Keeping Safe While Driving During Deer Season
This time of year all across Eastern Ontario, a significant number of deer can be found on the highway. Unfortunately, deer-vehicle collisions have killed or seriously injured people all across the province in great numbers. According to the provincial government, most deer-vehicle accidents occur between dusk and dawn on straight stretches of road, especially in high-deer density areas marked with deer signs. However, even in areas with low deer density, deer can pose as a hazard to drivers so it’s important to always keep an eye out for deer while safely driving. The annual cost estimates for vehicle damages alone are more than $1 million annually.
10 tips to avoid a deer collision this winter
1. Reduce speed
This will greatly improve your chances of avoiding a deer-vehicle collision
2. Clear your headlights, windows, and windshield
By ensuring your vision is not obscured by snow or salt, you will be giving yourself the best chance of spotting a deer in time to slow down.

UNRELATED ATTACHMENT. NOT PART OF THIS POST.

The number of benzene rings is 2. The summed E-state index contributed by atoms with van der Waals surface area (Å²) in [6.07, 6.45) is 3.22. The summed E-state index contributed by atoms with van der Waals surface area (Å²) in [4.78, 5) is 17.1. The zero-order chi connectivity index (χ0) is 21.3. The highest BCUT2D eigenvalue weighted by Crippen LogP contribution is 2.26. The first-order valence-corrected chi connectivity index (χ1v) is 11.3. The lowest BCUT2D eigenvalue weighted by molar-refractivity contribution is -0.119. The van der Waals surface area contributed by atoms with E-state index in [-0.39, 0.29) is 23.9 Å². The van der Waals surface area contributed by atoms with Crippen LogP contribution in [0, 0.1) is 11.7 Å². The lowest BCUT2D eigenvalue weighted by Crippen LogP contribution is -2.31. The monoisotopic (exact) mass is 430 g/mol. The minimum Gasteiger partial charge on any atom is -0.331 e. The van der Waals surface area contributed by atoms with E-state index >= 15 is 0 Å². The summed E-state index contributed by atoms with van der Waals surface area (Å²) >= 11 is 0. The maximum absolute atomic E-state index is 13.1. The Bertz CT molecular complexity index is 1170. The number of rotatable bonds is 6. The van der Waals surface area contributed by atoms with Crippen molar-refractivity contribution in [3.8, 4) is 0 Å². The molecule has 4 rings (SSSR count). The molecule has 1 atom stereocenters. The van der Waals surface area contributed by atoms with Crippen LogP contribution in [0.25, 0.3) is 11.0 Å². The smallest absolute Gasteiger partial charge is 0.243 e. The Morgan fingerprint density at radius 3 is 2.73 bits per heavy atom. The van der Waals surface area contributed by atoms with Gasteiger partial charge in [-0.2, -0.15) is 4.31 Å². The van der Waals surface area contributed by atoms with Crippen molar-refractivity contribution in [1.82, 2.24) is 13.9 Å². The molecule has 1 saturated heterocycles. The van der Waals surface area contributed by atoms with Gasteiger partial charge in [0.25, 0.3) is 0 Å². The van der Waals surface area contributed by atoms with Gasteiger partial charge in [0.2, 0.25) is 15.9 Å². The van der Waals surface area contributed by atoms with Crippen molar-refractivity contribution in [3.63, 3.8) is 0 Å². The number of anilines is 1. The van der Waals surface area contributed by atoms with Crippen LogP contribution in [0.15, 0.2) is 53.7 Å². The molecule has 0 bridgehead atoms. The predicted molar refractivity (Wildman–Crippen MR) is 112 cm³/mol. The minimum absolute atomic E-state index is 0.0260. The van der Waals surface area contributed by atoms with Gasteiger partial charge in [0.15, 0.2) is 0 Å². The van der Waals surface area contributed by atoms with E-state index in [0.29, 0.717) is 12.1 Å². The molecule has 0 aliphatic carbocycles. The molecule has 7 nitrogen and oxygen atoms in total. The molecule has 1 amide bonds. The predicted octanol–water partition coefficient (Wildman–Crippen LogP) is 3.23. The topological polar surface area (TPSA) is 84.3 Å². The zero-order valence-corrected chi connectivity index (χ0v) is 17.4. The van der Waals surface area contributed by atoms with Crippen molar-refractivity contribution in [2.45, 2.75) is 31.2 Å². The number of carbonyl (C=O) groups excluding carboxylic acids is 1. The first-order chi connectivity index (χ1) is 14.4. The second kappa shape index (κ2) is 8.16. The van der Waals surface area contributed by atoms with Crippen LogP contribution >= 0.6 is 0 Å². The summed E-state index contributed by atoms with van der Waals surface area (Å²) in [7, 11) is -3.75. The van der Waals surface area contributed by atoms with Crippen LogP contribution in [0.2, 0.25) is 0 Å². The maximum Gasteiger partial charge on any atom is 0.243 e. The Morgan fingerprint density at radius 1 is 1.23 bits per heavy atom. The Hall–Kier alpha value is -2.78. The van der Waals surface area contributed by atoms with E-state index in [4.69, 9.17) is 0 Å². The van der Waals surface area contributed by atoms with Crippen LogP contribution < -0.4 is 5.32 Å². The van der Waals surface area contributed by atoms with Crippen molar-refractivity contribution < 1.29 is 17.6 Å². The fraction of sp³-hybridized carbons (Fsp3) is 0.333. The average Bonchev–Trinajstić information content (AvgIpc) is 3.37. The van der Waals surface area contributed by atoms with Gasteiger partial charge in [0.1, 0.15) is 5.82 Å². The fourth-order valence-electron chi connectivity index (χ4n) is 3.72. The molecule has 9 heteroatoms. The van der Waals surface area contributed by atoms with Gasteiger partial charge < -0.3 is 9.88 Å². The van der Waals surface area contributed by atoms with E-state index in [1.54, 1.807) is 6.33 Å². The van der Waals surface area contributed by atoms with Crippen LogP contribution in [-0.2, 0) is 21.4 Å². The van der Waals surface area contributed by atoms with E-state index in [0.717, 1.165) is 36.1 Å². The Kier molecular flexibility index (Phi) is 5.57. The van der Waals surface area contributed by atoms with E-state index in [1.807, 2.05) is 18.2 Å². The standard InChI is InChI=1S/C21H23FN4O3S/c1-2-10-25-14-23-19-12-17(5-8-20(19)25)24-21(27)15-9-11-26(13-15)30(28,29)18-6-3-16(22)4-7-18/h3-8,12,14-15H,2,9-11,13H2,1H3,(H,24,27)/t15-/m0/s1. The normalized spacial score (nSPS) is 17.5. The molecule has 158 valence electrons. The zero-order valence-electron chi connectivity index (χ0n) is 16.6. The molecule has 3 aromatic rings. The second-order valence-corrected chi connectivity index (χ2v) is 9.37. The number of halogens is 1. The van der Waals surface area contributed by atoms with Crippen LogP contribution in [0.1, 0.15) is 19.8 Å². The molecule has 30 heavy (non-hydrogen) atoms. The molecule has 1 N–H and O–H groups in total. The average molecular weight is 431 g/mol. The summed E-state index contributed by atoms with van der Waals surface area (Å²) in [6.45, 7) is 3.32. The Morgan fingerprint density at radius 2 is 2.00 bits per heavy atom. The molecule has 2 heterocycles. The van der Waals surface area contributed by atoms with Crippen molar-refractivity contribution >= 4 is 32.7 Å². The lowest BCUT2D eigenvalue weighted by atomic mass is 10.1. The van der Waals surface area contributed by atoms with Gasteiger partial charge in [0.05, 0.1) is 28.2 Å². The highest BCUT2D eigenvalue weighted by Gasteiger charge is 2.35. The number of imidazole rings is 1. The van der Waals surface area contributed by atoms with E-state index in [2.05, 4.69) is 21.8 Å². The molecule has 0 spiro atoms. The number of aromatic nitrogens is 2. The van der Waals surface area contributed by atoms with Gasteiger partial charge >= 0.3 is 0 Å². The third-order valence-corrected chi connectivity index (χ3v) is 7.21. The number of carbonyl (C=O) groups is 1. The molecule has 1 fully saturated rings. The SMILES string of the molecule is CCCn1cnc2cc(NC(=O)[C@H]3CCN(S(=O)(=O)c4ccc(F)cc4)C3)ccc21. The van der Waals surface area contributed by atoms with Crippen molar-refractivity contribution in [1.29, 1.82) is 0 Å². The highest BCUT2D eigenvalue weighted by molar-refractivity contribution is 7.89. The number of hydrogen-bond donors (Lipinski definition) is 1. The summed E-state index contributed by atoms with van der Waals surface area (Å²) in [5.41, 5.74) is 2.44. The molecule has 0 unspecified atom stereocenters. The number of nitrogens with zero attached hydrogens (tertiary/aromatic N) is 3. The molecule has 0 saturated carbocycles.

3. Listen to radio warnings
The radio will keep you informed of deer that have been spotted alongside the road and of weather conditions that may make it harder to see a deer on the road.
4. Scan both sides of the road
This is important to do so you can react quickly if a deer appears.
5. Avoid driving between dusk and dawn
This is when deer-vehicle collisions are most likely to occur, so mitigate your risks of getting injured by staying off the road after dusk.
6. At the first sign of a deer slow down
Deer are very unpredictable so it is important to be cautious and to reduce speed until you can safely pass them.
7. Wear a seatbelt
Seatbelts save lives!
8. Don’t drive while distracted
Friends, cellphones, and other distractions will keep your attention off of the road so it is important to make sure you reduce the number of distractions that are keeping you from paying attention to the road.
9. Keep vehicle in top mechanical condition
It is important to make sure you car is in good mechanical condition and have enough windshield fluid and that your brakes and headlights are both working properly, so you do not put yourself at risk of getting into a deer-vehicle accident.
10. Never drink and drive!
If you get behind the wheel after drinking, you are putting yourself and others in danger and your reaction time will be greatly reduced, which would have fatal consequences if there is a deer on the road.